At the end of the course, the students will be able to apply their knowledge and skills to understanding so as to:
identify, by examination of hand samples and thin sections, the three principal groups of rocks (igneous, metamorphic, sedimentary) outcropping on the Earth’s surface;
explain why a variety of igneous and metamorphic rocks built the Earth’s crust and upper mantle and how these rocks form.
In addition, the students will demonstrate their communication and learning skills critically explaining the geologic history of igneous and metamorphic rocks and their origin within the different Earth’s plate tectonic settings.
Course contents summary
The course provides the fundamental concepts concerning how igneous, metamorphic and sedimentary rocks form and address processes that govern the rocks formation within the context of plate tectonics. This is the sequence of course topics:
The Earth: formation; internal structure; cooling and “Plate Tectonics”; how the igneous, sedimentary, and metamorphic rocks form; the “Rock cycle”.
Igneous rocks: the causes of partial melting of the Earth’s mantle and crust; the “Phase Diagrams”; the physical properties of magma; processes associated with magma ascent and solidification in the Earth’s crust; mode of occurrence; classification; igneous rocks and their Plate Tectonic setting.
Sedimentary rocks (an introduction): how the different types of sediments form; classification; sedimentary rocks and their Plate Tectonic setting.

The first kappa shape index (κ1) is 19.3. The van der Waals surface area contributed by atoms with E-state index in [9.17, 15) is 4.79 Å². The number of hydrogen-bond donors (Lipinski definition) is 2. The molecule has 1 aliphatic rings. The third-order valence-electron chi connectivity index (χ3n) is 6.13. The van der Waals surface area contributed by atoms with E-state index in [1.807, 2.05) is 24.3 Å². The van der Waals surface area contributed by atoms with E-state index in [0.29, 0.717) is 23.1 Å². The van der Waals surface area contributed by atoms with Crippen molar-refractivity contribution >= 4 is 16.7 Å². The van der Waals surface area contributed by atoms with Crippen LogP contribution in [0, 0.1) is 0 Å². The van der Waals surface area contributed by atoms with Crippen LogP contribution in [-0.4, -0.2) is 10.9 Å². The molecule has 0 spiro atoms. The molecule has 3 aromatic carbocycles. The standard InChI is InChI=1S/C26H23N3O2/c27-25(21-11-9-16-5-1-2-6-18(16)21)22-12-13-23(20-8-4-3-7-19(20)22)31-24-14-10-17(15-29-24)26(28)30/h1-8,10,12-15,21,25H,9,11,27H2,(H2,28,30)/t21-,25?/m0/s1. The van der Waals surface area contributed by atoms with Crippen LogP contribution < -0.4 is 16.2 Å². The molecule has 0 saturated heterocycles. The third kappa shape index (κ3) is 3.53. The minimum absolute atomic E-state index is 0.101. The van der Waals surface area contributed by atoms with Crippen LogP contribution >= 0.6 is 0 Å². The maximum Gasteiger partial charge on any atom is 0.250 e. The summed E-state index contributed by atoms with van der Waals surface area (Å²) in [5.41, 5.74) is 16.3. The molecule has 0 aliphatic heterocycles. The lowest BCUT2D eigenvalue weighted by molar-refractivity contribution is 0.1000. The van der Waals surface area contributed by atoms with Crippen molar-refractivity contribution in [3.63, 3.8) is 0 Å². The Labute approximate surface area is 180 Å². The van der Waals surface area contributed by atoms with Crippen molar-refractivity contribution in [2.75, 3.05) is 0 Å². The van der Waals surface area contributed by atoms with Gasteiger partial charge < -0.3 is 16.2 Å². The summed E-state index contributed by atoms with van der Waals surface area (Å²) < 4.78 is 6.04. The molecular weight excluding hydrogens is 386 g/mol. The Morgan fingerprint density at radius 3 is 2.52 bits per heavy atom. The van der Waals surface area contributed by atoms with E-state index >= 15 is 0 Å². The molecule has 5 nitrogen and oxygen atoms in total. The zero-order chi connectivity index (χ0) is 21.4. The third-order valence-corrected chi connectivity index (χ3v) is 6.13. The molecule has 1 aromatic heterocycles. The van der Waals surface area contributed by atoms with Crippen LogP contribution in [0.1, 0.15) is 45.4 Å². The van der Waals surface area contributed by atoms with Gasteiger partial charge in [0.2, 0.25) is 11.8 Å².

Metamorphic rocks: solid-state reactions; metamorphic reactions; textures; classification: metamorphic grade and Facies; the Barrow’s metamorphic Zones; graphical representation of metamorphic reactions; Plate Tectonic setting of the metamorphic Facies.
Klein C., Philpotts A. (2017), EARTH MATERIALS: introduction to mineralogy and petrology, 2nd edition. Cambridge University Press
Klein C., Philpotts A. (2018), Mineralogia e petrografia (edizione italiana). Zanichelli
The 12 credits of this course amount to a total of 120 hours, distributed as follows: 80 hours of laboratory-based exercises and 40 hours of lectures. In the hours of lectures, the teacher uses PowerPoint files that display the sequence of course topics. Formative evaluation will be done informally with discussions during each lesson, in order to check how much students have been understood.
Assessment methods and criteria
The exam is made of a written part and an oral part. The student is admitted to the oral after he has passed the written part.
The oral part of the exam is made of:
a review of the written part, in which the student is informed about the correction criteria and supply clarifications that may modify the judgment; then the student answers to review questions covering the course topics, in order to evaluate the level of the learning outcomes.